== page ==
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Perinatal Management for Neural Tube Defects

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Neural tube defects (NTDs) are brain and spinal cord anomalies during development. Read on to learn about their management.

Written by

Dr. Saranya. P

Medically reviewed by

Dr. Faisal Abdul Karim Malim

Published At December 28, 2023
Reviewed AtDecember 28, 2023

Introduction:

The second most prevalent congenital abnormalities influencing the growth of the central nervous system in humans are neural tube defects (NTDs). While the exact cause of NTD remains unknown, several hereditary and environmental risk factors have been well documented. NTDs, traditionally classified into two primary subgroups (open and closed defects), have wildly varying prognoses, primarily based on the location of the lesion.

What Are Neural Tube Defects?

Major birth anomalies of the central nervous system, known as neural tube defects (NTDs), result from a malfunction in the neurulation phase (the generation of the neural tube, and it occurs by the completion of the fourth week of gestation) of embryogenesis. The location of the defect determines the type and severity of malformation since the migration and merging of the neural plate eventually forms the neural tube. It includes deformities of the brain and spinal cord.

Both sides of the fetus's spine, or backbone, typically come together during the first month of gestation to encircle and safeguard the spinal cord, spinal nerves, and meninges, or the tissues that cover the spinal cord. The neural tube is used at this stage to describe the developing brain and spine. The neural tube develops into the brain at the top and the spinal cord at the bottom as the development continues. An NTD occurs when the neural tube does not entirely seal anywhere throughout its whole length.

Open NTDs typically encompass various elements of the CNS. They are caused by an impairment of primary neurulation, resulting in the neural tube failing to close properly across the dorsal midline. The primary characteristic of open defects is the exterior projection or exposure of neural tissue. Approximately 80 % of NTDs are open NTDs, with meningocele (also known as spina bifida), myelomeningocele, encephalocele, and anencephaly being the most prevalent types.

Closed NTDs are caused by a deficiency in secondary neurulation and are restricted to the spine (occasionally affecting the brain). The defect is completely encased by epithelium, protecting the neural tissue. However, the skin around it may be abnormal.

What Is the Epidemiology of Neural Tube Defects?

Epidemiological research has shown that NTDs are caused by multiple factors. Regional variation, ethnic backgrounds, economic status, and genetic susceptibility have all been linked to variations in incidence. Anencephaly and spina bifida are the two most prevalent NTDs. About 1,500 babies in the United States are affected by spina bifida annually, with myelomeningocele constituting the most prevalent type. In the United States, anencephaly strikes roughly 1,000 babies annually.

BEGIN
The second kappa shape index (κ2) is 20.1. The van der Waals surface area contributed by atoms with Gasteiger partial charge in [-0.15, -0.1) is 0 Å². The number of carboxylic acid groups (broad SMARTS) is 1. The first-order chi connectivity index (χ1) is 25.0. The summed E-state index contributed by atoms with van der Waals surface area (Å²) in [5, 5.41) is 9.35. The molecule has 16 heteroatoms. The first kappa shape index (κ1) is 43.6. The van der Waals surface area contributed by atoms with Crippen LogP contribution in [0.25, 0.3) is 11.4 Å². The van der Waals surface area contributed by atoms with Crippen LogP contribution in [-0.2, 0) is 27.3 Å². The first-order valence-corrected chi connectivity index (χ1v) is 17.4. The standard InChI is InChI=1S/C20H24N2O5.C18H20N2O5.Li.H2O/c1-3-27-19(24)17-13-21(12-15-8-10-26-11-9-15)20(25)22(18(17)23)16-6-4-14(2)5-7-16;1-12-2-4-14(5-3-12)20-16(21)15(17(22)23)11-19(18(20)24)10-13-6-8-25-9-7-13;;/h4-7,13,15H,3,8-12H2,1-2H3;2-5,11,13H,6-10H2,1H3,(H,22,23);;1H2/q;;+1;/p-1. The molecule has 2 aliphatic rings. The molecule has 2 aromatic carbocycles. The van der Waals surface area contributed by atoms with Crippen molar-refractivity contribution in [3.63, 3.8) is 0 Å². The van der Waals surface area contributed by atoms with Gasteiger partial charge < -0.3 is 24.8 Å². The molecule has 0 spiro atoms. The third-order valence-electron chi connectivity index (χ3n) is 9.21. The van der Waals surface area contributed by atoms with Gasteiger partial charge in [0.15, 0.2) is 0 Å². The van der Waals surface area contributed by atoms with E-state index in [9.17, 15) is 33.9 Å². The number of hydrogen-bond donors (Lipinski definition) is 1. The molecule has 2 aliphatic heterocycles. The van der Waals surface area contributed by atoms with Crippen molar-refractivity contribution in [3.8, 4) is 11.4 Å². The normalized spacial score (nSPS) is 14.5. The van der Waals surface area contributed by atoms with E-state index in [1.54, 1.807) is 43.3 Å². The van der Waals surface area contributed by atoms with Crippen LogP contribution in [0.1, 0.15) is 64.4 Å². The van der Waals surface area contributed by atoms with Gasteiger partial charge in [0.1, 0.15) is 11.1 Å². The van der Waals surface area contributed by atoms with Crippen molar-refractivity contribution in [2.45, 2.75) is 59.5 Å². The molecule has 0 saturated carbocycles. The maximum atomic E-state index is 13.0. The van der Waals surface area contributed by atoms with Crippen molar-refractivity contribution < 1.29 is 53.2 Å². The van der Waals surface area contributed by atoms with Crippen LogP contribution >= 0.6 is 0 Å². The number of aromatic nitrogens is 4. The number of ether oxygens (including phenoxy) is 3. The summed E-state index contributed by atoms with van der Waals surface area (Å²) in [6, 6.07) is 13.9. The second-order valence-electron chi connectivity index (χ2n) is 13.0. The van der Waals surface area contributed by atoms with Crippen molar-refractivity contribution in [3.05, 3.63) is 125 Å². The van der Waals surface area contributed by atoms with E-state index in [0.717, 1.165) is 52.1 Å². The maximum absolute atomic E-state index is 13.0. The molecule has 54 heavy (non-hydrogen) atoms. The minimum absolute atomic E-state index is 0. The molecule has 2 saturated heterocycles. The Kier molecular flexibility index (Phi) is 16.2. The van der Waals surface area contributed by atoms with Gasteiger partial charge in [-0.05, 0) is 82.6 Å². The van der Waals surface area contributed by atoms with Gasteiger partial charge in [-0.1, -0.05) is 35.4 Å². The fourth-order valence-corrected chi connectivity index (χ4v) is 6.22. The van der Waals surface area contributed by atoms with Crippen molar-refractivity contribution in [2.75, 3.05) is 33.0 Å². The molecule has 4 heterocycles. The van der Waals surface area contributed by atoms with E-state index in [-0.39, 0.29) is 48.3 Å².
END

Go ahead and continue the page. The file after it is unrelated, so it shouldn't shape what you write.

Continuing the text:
What Are the Clinical Presentations of Neural Tube Defects?

Some examples of cranial manifestations are as follows:

  • Anencephaly - A significant section of the brain, skull, and scalp is absent during the development of an embryo.

  • Encephalocele(Meningocele or Meningomyelocele) - A neural tube defect called encephalocele is characterized by the brain's sac-like projections and the membranes covering them emerging through holes in the skull.

  • Craniorachischisis Totalis - It is characterized by meninges and neural tissue herniation along with anencephaly and spina bifida throughout the spinal column.

  • Congenital Dermal Sinus - A passageway that extends from the skin's outer layer into the deeper tissues and eventually enters the brain or spinal cavity.

Some examples of spinal presentations are as follows:

  • Spina Bifida - A birth condition where the membranes surrounding the spinal cord and the spine do not fully close during the early stages of pregnancy.

  • Diastematomyelia - A congenital condition characterized by a split in the spinal cord.

  • Diplomyelia - The spinal cord's duplication distinguishes it.

  • Caudal Agenesis - The absence of the sacrococcygeal bone characterizes it.

  • Lipomyelomeningocele - A disorder known as lipomyelomeningocele occurs when the spinal cord and its membranes are attached to an abnormally large fat buildup.

What Signs of Neural Tube Defects Are Present?

Depending on the particular kind of abnormality, there are differences in the symptoms linked to NTDs.

Physical issues (such as paralysis and issues controlling one's bowels and urine), deafness, vision loss, cognitive impairment, unconsciousness, and, in rare instances, death are among the symptoms. Not all NTD sufferers exhibit any symptoms. With some NTDs, the majority of children either pass away or become severely disabled.